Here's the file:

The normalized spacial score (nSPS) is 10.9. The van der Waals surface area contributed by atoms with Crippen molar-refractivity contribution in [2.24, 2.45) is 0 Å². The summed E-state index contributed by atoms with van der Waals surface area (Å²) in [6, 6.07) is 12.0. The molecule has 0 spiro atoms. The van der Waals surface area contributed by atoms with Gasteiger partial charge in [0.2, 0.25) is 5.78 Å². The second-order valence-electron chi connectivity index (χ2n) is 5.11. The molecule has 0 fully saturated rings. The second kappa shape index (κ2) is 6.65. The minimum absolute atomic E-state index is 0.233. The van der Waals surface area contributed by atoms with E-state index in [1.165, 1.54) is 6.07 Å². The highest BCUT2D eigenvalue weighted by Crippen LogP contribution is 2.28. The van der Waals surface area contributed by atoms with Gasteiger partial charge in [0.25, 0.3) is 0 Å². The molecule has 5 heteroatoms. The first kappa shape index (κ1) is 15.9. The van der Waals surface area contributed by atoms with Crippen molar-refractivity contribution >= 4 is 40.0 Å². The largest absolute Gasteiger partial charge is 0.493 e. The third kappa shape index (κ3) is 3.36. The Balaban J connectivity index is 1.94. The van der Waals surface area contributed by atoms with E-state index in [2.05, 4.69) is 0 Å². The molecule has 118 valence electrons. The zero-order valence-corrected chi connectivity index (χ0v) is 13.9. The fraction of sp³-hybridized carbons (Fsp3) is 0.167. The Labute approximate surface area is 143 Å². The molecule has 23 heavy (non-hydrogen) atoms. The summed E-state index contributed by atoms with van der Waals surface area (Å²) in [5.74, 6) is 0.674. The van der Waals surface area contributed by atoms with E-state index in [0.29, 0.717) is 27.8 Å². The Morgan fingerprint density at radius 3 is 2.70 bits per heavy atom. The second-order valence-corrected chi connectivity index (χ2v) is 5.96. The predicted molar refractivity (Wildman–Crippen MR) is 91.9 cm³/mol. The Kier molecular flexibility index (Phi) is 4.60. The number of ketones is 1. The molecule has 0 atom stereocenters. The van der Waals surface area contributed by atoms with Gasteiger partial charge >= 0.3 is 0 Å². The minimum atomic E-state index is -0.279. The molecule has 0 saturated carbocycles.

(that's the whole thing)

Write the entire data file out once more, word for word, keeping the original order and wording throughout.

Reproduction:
The normalized spacial score (nSPS) is 10.9. The van der Waals surface area contributed by atoms with Crippen molar-refractivity contribution in [2.24, 2.45) is 0 Å². The summed E-state index contributed by atoms with van der Waals surface area (Å²) in [6, 6.07) is 12.0. The molecule has 0 spiro atoms. The van der Waals surface area contributed by atoms with Gasteiger partial charge in [0.2, 0.25) is 5.78 Å². The second-order valence-electron chi connectivity index (χ2n) is 5.11. The molecule has 0 fully saturated rings. The second kappa shape index (κ2) is 6.65. The minimum absolute atomic E-state index is 0.233. The van der Waals surface area contributed by atoms with E-state index in [1.165, 1.54) is 6.07 Å². The highest BCUT2D eigenvalue weighted by Crippen LogP contribution is 2.28. The van der Waals surface area contributed by atoms with Gasteiger partial charge in [0.25, 0.3) is 0 Å². The molecule has 5 heteroatoms. The first kappa shape index (κ1) is 15.9. The van der Waals surface area contributed by atoms with Crippen molar-refractivity contribution >= 4 is 40.0 Å². The largest absolute Gasteiger partial charge is 0.493 e. The third kappa shape index (κ3) is 3.36. The Balaban J connectivity index is 1.94. The van der Waals surface area contributed by atoms with E-state index in [2.05, 4.69) is 0 Å². The molecule has 118 valence electrons. The zero-order valence-corrected chi connectivity index (χ0v) is 13.9. The fraction of sp³-hybridized carbons (Fsp3) is 0.167. The Labute approximate surface area is 143 Å². The molecule has 23 heavy (non-hydrogen) atoms. The summed E-state index contributed by atoms with van der Waals surface area (Å²) in [5.74, 6) is 0.674. The van der Waals surface area contributed by atoms with E-state index in [0.29, 0.717) is 27.8 Å². The Morgan fingerprint density at radius 3 is 2.70 bits per heavy atom. The second-order valence-corrected chi connectivity index (χ2v) is 5.96. The predicted molar refractivity (Wildman–Crippen MR) is 91.9 cm³/mol. The Kier molecular flexibility index (Phi) is 4.60. The number of ketones is 1. The molecule has 0 atom stereocenters. The van der Waals surface area contributed by atoms with Gasteiger partial charge >= 0.3 is 0 Å². The minimum atomic E-state index is -0.279. The molecule has 0 saturated carbocycles.